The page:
The East Marion Main Road Historic District in Southold is one of 18 properties statewide that have been recommended to be added to the State and National Registers of Historic Places by the New York State Board for Historic Preservation.
The historic district includes generally Main Road, Bay Avenue and Cemetery Avenue. The hamlet grew along the primary road on the North Fork between the mid-18th and mid-20th centuries, when virtually every household in East Marion was supported by fishing, farming, or a combination of the two.
“Main Road has essentially been the lifeblood of this community,” said Ruth Ann Bramson, a member of the East Marion Community Association and chair of the Historic District Committee that organized the effort for the listing. “What you see along the main road is really a fascinating collection of residences as well as a few public buildings, like the church. It really gives you a picture of how [East Marion’s] history developed.”
The district’s period of significance — 1757 to 1953 — reflects the settlement and growth of East Marion. The period begins with the date of the earliest surviving house and ends with the construction of East Marion’s War Memorial Post Office in 1945 and the East Marion Volunteer Fire Department in 1953, according to the nominating form. Existing side-by-side today in the district is a collection of architecture that embodies popular styles from this period, from simple farmhouses to Colonial and Greek Revivals, large ornate Italianates, Queen Anne Victorians, and early 20th-century kit homes.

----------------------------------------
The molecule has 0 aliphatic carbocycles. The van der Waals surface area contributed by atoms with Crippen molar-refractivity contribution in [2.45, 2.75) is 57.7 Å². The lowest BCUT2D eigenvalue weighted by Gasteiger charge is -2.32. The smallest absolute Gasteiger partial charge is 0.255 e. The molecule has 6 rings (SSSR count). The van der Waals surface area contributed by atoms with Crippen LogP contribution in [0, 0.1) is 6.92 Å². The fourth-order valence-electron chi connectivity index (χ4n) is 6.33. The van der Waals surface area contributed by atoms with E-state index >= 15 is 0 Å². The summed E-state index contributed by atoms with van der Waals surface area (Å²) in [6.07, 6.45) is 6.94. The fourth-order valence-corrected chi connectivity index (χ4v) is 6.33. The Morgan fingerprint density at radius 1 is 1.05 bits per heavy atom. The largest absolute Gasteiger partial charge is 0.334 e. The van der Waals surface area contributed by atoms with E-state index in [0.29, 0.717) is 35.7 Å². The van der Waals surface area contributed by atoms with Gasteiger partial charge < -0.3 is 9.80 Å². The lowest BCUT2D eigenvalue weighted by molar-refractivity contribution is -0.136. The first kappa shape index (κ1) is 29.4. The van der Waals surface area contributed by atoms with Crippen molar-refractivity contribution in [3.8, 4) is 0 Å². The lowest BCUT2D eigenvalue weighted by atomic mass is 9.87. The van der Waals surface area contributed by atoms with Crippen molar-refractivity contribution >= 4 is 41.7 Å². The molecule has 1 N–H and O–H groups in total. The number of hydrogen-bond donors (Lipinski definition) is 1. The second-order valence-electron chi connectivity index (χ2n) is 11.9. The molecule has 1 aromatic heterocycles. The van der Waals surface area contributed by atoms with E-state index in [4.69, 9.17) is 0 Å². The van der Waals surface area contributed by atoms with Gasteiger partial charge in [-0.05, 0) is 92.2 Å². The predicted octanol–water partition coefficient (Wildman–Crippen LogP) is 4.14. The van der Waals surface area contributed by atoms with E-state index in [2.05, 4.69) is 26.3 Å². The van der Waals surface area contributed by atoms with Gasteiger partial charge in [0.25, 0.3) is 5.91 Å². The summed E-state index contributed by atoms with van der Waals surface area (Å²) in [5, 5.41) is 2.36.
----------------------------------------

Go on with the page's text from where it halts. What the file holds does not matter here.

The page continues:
“It brings to the public acknowledgment of what a historical place East Marion is, and that becomes a real welcome step to ensure that its unique character, heritage, and culture are preserved, celebrated and not forgotten,” said Ellen Zimmerman of East Marion, who’s a trustee for the Oysterponds Historical Society. “As you drive along the road, you can see the houses as visual representations of what was going on — the whole history of the area is embodied in the houses that are preserved.”
Receiving State and National Registers listing can assist property owners in revitalizing buildings, making them eligible for various public preservation programs and services, such as matching state grants and state and federal historic rehabilitation tax credits.
“We want to recognize the historic buildings that are here because that’s a legacy of the community’s past,” Ms. Branson said. “A historic district also helps to build a sense of community pride. It also offers a certain measure of protection. We’re proud of our community and we want to say that.”
There are more than 120,000 historic buildings, structures and sites throughout the state listed on the National Register of Historic Places, individually or as components of historic districts.
“I’m really very happy because I think it will help to preserve all of the great stuff about East Marion,” Ms. Zimmerman said. “And it acknowledges that East Marion is a place worth thinking about and stopping at.”
Photo caption: A historic church in East Marion. (Credit: Erika Peters)